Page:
From a trader’s perspective, the reaction of the equity futures market to Friday’s blowout Jobs Report left S&P 500 futures +0.5% and Russell 2000 futures +2.0% on a fair market value basis. In all likelihood, the market will open strongly on Monday. While the S&P 500 did not experience a negative 5-day RSI divergence on Thursday, keep an eye on whether the VIX Index falls below its lower Bollinger Band in the week ahead. Such incidents have often been signals of short-term tops.



Both my inner investor and inner trader are bullishly positioned. While the market isn’t showing signs of being too extended just yet, my inner trader is watching for signs of excessive exuberance to sell.



Disclosure: Long IJS


21 thoughts on “A change in leadership?

  1. Cam, further to your comment that International ex_US Value is doing fine, here is a momentum chart showing Fidelity’s International ex-US Value and the general International ex-US Index (VEU). Note how VEU (middle chart black line) started to underperform badly in mid-February when market weighted growth indexes broke down while the Fidelity’s Value fund kept marching higher.


    This is another example of market weighted indexes underperforming equal weight and hence Value.

    1. I think Wood’s methodology is sound. And She, as a person of faith, deserves respect. But her funds’ performance going forward largely depends on the investing public. Are investors in there for the long haul and trusting Wood to do a good job for them? Her funds are concentrated and quite a few of the holdings are not profitable. This will create volatility and test patience of her investors.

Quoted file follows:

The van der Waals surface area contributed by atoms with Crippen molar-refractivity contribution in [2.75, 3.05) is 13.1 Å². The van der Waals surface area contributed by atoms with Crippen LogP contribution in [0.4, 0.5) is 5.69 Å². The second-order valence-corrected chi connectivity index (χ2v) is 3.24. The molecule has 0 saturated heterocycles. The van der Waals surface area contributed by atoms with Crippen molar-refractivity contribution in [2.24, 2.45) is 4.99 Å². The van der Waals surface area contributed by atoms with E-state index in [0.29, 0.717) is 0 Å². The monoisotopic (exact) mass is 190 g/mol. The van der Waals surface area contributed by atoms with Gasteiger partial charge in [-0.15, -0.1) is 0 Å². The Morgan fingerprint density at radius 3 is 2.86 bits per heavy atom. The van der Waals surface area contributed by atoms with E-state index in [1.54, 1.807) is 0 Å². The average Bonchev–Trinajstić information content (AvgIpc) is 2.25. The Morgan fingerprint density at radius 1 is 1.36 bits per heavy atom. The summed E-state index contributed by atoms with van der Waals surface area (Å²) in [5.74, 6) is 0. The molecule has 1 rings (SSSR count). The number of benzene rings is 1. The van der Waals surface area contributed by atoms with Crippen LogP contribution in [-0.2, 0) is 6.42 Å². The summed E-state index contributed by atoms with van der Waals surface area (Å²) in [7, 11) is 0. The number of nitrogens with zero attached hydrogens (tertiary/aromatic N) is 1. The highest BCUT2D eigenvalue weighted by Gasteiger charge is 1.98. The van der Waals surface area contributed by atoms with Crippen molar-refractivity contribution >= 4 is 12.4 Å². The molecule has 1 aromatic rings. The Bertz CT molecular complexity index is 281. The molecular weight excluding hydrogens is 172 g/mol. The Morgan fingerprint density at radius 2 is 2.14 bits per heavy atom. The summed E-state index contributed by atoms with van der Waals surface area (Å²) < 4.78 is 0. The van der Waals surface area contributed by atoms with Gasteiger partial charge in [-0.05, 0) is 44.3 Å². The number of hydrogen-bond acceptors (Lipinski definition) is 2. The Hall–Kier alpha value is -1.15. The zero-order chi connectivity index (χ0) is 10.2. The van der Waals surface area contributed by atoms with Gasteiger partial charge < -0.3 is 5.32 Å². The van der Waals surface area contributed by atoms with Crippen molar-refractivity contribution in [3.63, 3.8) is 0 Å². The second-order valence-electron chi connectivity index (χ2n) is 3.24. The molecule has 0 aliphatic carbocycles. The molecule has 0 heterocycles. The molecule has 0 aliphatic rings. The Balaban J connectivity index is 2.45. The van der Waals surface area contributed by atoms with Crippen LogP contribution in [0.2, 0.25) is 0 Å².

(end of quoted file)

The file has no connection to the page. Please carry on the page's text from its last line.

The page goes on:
People always cite Peter Lynch’s performance, and try to compare Wood with Lynch . Today’s market is dramatically different and I think Lynch will have a hard time repeating the performance if he were to manage a fund today. It requires more analytical tools and different ways of thinking today, in a fiercely competitive environment on a time compression scale.

      We all witnessed the affirmation of the use of big data and statistical tools in recent COVID19 vaccine development. So there is a good probability one can do it right in investing using similar approaches, provided your algos are sound.

      I personally invested in ARKG, an area I know very little, for the long haul. I don’t like her new 3D printing and space exploration funds. And I have reservation about TSLA being cross-held by several funds of hers and at a large percentage. One other thing Wood will struggle with constantly is how to manage the fund flow. There is only mitigation but no solution. Preferably she is not trading so often. It erodes return and investors get a capital gain tax, not what long-term investors ask for.

      1. Peter Lynch was the investment rock star of his time, and deservedly so.

        By the time he wrote his best-selling book, it was time to move on to new approaches.

  2. ARKK off to a strong start for Q2.

    Personally, I’m having a hard time finding anything in the stock universe that looks good right now. Not exactly bearish, but neither does the market seem a compelling buy right now. It’s more the reverse of April 2020 – I think we need a hard correction before I’m willing to commit capital for longer than a day or two.

    We’ve all worked hard to accumulate wealth. There’s no obligation to be in the market at all times. Nothing wrong with sitting in cash while waiting for prices to come in.

  3. There is IMO only one asset class which exhibits the kind of sentiment that may support more than an intraday/overnight holding period.

    Opening a position in RYGBX at the close.